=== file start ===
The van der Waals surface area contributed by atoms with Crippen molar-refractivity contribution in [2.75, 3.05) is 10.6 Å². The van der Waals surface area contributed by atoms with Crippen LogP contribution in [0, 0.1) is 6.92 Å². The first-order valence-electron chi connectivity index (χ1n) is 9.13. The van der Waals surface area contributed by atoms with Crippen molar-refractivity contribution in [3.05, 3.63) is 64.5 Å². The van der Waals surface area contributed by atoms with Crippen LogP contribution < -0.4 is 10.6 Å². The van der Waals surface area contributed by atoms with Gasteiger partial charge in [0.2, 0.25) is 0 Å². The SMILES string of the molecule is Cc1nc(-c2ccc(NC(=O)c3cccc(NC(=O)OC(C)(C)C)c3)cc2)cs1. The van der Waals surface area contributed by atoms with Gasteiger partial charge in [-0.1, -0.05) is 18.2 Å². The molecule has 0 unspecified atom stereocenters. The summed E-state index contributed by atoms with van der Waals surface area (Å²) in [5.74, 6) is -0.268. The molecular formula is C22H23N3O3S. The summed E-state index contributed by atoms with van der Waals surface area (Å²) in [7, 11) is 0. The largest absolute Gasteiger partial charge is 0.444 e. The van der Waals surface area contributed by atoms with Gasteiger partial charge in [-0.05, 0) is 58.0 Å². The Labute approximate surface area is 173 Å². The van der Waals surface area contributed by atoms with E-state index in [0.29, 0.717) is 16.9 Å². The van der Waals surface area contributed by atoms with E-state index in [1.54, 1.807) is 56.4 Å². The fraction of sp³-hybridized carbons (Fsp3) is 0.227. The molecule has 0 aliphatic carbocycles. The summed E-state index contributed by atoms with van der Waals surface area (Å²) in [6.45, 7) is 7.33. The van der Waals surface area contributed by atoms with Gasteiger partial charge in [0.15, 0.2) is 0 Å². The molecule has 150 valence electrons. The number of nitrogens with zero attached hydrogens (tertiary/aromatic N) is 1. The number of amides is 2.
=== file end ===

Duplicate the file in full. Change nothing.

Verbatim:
The van der Waals surface area contributed by atoms with Crippen molar-refractivity contribution in [2.75, 3.05) is 10.6 Å². The van der Waals surface area contributed by atoms with Crippen LogP contribution in [0, 0.1) is 6.92 Å². The first-order valence-electron chi connectivity index (χ1n) is 9.13. The van der Waals surface area contributed by atoms with Crippen molar-refractivity contribution in [3.05, 3.63) is 64.5 Å². The van der Waals surface area contributed by atoms with Crippen LogP contribution < -0.4 is 10.6 Å². The van der Waals surface area contributed by atoms with Gasteiger partial charge in [0.2, 0.25) is 0 Å². The SMILES string of the molecule is Cc1nc(-c2ccc(NC(=O)c3cccc(NC(=O)OC(C)(C)C)c3)cc2)cs1. The van der Waals surface area contributed by atoms with Gasteiger partial charge in [-0.1, -0.05) is 18.2 Å². The molecule has 0 unspecified atom stereocenters. The summed E-state index contributed by atoms with van der Waals surface area (Å²) in [5.74, 6) is -0.268. The molecular formula is C22H23N3O3S. The summed E-state index contributed by atoms with van der Waals surface area (Å²) in [7, 11) is 0. The largest absolute Gasteiger partial charge is 0.444 e. The van der Waals surface area contributed by atoms with Gasteiger partial charge in [-0.05, 0) is 58.0 Å². The Labute approximate surface area is 173 Å². The van der Waals surface area contributed by atoms with E-state index in [0.29, 0.717) is 16.9 Å². The van der Waals surface area contributed by atoms with E-state index in [1.54, 1.807) is 56.4 Å². The fraction of sp³-hybridized carbons (Fsp3) is 0.227. The molecule has 0 aliphatic carbocycles. The summed E-state index contributed by atoms with van der Waals surface area (Å²) in [6.45, 7) is 7.33. The van der Waals surface area contributed by atoms with Gasteiger partial charge in [0.15, 0.2) is 0 Å². The molecule has 150 valence electrons. The number of nitrogens with zero attached hydrogens (tertiary/aromatic N) is 1. The number of amides is 2.